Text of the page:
Mistake of a Lifetime
Anyone watch the Indiana jail documentary on A&E Network called “60 Days In”? It was about seven law-abiding citizens living among the facility's general population for 60 days without officers or fellow inmates knowing and showed how it affected them. It was shocking how quickly their personalities and behaviors changed. They all struggled but some more than others as they devolved into bizarre behavior or the “criminal” mindset. These were just regular folks with a history of good citizenship. Yet in an unknown, stressful environment many changed very quickly. And that’s food for thought. Why do we hold dogs to a higher standard of stress management? Couldn’t there be dogs of good character that just change when incarcerated at shelters? Currently shelters and rescues evaluate dogs for their willingness to be touched, eye contact, unruly behavior, aggression ect., which seems to make perfect sense but does it? If we evaluated the “60 Days In” volunteers after 30 days and knowing nothing else about them, would we see outstanding citizens as we watched them break jail rules and struggle with anger issues.
According to Gary Patronek and Janis Bradley’s new study, “No Better Than Flipping a Coin: Reconsidering Canine Behavior Evaluations in Animal Shelters,” which was published in the Journal of Veterinary Behavior we may be getting it wrong. They contend that standardized behavior evaluations are unreliable and don’t serve their intended purpose of ensuring public safety while making better adoption matches. This new position should be seriously considered as Gary Patronek was a veterinarian with the Tufts University’s Center for Animal Public Policy and helped develop and implement behavior exams. In addition Janis Bradley administered behavior test as a dog trainer with the National Canine Research Council. Patronek explained that these evaluations were created to be objective and scientific while also “relieving emotional stress on staff by transferring the burden of life-and-death decisions to the dog’s performance against a formal checklist”.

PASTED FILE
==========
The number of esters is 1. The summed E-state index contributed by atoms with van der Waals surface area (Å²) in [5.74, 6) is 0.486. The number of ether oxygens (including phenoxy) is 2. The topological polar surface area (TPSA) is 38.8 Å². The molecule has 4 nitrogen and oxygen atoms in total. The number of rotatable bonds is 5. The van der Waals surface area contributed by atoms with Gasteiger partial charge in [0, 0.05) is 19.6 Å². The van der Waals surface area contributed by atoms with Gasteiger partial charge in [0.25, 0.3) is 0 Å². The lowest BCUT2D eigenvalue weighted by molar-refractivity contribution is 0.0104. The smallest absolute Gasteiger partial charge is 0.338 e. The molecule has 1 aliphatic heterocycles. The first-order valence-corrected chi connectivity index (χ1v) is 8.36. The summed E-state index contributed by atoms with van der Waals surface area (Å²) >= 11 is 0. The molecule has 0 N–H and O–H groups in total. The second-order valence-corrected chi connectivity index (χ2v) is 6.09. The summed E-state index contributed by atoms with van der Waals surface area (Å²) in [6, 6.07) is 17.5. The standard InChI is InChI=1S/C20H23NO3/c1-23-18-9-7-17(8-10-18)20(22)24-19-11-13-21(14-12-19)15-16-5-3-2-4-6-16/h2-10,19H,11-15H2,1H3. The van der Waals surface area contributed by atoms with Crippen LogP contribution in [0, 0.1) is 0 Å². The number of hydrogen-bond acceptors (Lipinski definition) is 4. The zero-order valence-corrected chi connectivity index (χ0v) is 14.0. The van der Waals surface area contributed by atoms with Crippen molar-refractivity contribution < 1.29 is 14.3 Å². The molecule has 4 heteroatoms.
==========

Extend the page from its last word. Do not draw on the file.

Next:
The BIG question is: Can you reliably predict how a dog will behave in an adoptive home by using an evaluation performed in a high-stress environment? Patronek believes scientific testing reveals that applying tests designed to provoke a threatening response in dogs who haven’t displayed problem behaviors is at best a waste of time and resources, and at worst a tool that leads to needless deaths.
Those of us who love, shelter, rescue, and foster dogs have a responsibility to understand that simply using a threat-response checklist to determine the adoptability of a dog could lead us into making a mistake of a lifetime. Not our lifetime but the lifetime of that scared, depressed, angry, confused, stressed out dog sitting in a cage, at a shelter due to no fault of his/her own.
So what’s the answer? (Or maybe a beginning)
1. First let’s be straight forward, no one can predict or guarantee the behavior of another person including animals. So just communicate what is known about the dog with the caveat that he or she may be reacting from being heartbroken, sick or scared while living in a high stress environment. Encourage compassion and understanding of where the dog’s state of mind might be at this point in his/her life. They all can’t be at their best when the adopter comes-a-knocking.
2. Be really realistic. There are overtly aggressive dogs that can’t be handled by staff that should never be put up for adoption. But also be realistic as statistics show that this type of dog behavior is much rarer than public perception.
3. It’s important to continue to study, create, evaluate, and validate assessments that might give us a window into how to successfully train dogs to be more home-friendly and adoption suitable.
4. Bring Out Nature & Nurture: Lessen the impact of shelter incarceration by taking each dog on daily walks, having doggie play groups, playing games, leaving interactive games & toys in their pen, setting up school/training time and any other creative/loving interactions. While building trust and reducing some stress you may get glimpses of the dog’s personality which can be part of your assessment and shared with an adopter.
Lastly, we humans know that shelters and rescues provide a safe place where a dog’s nutritional and medical needs are provided but I can’t help but wonder if it feels like “60 Days In” to a dog.
This article was written by Pawster Parents, Executive Director, Paula Morton. Pawster Parents Inc. is partnered with Good Deed Furniture, a 501(c)3 nonprofit organization to specifically match foster parents and adopters with ideal pets throughout the USA.